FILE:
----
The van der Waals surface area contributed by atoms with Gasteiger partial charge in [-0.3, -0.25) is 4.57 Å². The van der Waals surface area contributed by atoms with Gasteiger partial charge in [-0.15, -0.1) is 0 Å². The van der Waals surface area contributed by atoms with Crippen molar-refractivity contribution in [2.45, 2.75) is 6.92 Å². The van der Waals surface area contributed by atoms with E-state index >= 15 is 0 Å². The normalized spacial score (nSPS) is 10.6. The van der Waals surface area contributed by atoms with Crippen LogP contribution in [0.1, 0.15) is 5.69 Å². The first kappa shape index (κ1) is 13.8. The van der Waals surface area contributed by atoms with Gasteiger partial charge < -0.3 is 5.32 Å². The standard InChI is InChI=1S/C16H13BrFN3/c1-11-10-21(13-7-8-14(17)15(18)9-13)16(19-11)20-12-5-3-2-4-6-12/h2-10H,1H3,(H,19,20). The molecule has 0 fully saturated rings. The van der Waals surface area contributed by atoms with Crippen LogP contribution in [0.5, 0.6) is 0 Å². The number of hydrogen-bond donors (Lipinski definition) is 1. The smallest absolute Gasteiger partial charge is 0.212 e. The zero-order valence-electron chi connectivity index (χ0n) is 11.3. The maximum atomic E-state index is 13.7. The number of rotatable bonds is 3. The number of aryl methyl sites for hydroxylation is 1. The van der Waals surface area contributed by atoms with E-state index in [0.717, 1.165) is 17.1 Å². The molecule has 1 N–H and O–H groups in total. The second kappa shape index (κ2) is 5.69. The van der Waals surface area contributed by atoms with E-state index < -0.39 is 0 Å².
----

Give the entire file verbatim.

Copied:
The van der Waals surface area contributed by atoms with Gasteiger partial charge in [-0.3, -0.25) is 4.57 Å². The van der Waals surface area contributed by atoms with Gasteiger partial charge in [-0.15, -0.1) is 0 Å². The van der Waals surface area contributed by atoms with Crippen molar-refractivity contribution in [2.45, 2.75) is 6.92 Å². The van der Waals surface area contributed by atoms with E-state index >= 15 is 0 Å². The normalized spacial score (nSPS) is 10.6. The van der Waals surface area contributed by atoms with Crippen LogP contribution in [0.1, 0.15) is 5.69 Å². The first kappa shape index (κ1) is 13.8. The van der Waals surface area contributed by atoms with Gasteiger partial charge < -0.3 is 5.32 Å². The standard InChI is InChI=1S/C16H13BrFN3/c1-11-10-21(13-7-8-14(17)15(18)9-13)16(19-11)20-12-5-3-2-4-6-12/h2-10H,1H3,(H,19,20). The molecule has 0 fully saturated rings. The van der Waals surface area contributed by atoms with Crippen LogP contribution in [0.5, 0.6) is 0 Å². The number of hydrogen-bond donors (Lipinski definition) is 1. The smallest absolute Gasteiger partial charge is 0.212 e. The zero-order valence-electron chi connectivity index (χ0n) is 11.3. The maximum atomic E-state index is 13.7. The number of rotatable bonds is 3. The number of aryl methyl sites for hydroxylation is 1. The van der Waals surface area contributed by atoms with E-state index in [0.717, 1.165) is 17.1 Å². The molecule has 1 N–H and O–H groups in total. The second kappa shape index (κ2) is 5.69. The van der Waals surface area contributed by atoms with E-state index < -0.39 is 0 Å².